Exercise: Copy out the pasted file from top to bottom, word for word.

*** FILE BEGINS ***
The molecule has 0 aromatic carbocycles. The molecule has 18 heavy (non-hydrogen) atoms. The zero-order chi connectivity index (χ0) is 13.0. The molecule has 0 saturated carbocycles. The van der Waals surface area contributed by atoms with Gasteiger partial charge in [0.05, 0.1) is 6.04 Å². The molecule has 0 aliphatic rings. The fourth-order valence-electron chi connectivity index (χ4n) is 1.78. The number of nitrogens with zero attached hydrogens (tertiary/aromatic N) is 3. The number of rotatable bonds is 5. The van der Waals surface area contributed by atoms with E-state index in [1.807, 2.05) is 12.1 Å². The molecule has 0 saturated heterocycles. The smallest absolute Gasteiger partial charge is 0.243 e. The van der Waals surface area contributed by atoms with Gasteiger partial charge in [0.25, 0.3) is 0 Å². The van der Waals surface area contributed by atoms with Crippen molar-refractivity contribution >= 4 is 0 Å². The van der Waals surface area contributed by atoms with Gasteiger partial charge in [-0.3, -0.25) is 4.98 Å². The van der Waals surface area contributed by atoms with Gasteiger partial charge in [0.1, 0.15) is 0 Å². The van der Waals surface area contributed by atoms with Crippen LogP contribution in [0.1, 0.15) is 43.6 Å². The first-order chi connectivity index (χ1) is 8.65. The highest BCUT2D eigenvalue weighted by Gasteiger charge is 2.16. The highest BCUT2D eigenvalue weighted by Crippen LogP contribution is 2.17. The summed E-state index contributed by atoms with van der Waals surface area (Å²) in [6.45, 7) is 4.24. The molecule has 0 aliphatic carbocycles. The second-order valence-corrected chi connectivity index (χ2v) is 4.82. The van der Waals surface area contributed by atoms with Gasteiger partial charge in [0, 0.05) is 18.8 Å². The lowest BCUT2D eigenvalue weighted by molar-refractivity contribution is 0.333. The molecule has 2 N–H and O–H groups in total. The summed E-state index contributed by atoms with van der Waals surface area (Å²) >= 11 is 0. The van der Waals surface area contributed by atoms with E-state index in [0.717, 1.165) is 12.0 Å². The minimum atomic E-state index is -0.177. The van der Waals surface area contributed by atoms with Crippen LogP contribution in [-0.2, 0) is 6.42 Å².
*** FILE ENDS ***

The molecule has 0 aromatic carbocycles. The molecule has 18 heavy (non-hydrogen) atoms. The zero-order chi connectivity index (χ0) is 13.0. The molecule has 0 saturated carbocycles. The van der Waals surface area contributed by atoms with Gasteiger partial charge in [0.05, 0.1) is 6.04 Å². The molecule has 0 aliphatic rings. The fourth-order valence-electron chi connectivity index (χ4n) is 1.78. The number of nitrogens with zero attached hydrogens (tertiary/aromatic N) is 3. The number of rotatable bonds is 5. The van der Waals surface area contributed by atoms with E-state index in [1.807, 2.05) is 12.1 Å². The molecule has 0 saturated heterocycles. The smallest absolute Gasteiger partial charge is 0.243 e. The van der Waals surface area contributed by atoms with Gasteiger partial charge in [0.25, 0.3) is 0 Å². The van der Waals surface area contributed by atoms with Crippen molar-refractivity contribution >= 4 is 0 Å². The van der Waals surface area contributed by atoms with Gasteiger partial charge in [-0.3, -0.25) is 4.98 Å². The van der Waals surface area contributed by atoms with Gasteiger partial charge in [0.1, 0.15) is 0 Å². The van der Waals surface area contributed by atoms with Crippen LogP contribution in [0.1, 0.15) is 43.6 Å². The first-order chi connectivity index (χ1) is 8.65. The highest BCUT2D eigenvalue weighted by Gasteiger charge is 2.16. The highest BCUT2D eigenvalue weighted by Crippen LogP contribution is 2.17. The summed E-state index contributed by atoms with van der Waals surface area (Å²) in [6.45, 7) is 4.24. The molecule has 0 aliphatic carbocycles. The second-order valence-corrected chi connectivity index (χ2v) is 4.82. The van der Waals surface area contributed by atoms with Gasteiger partial charge in [0, 0.05) is 18.8 Å². The lowest BCUT2D eigenvalue weighted by molar-refractivity contribution is 0.333. The molecule has 2 N–H and O–H groups in total. The summed E-state index contributed by atoms with van der Waals surface area (Å²) >= 11 is 0. The van der Waals surface area contributed by atoms with E-state index in [0.717, 1.165) is 12.0 Å². The minimum atomic E-state index is -0.177. The van der Waals surface area contributed by atoms with Crippen LogP contribution in [-0.2, 0) is 6.42 Å².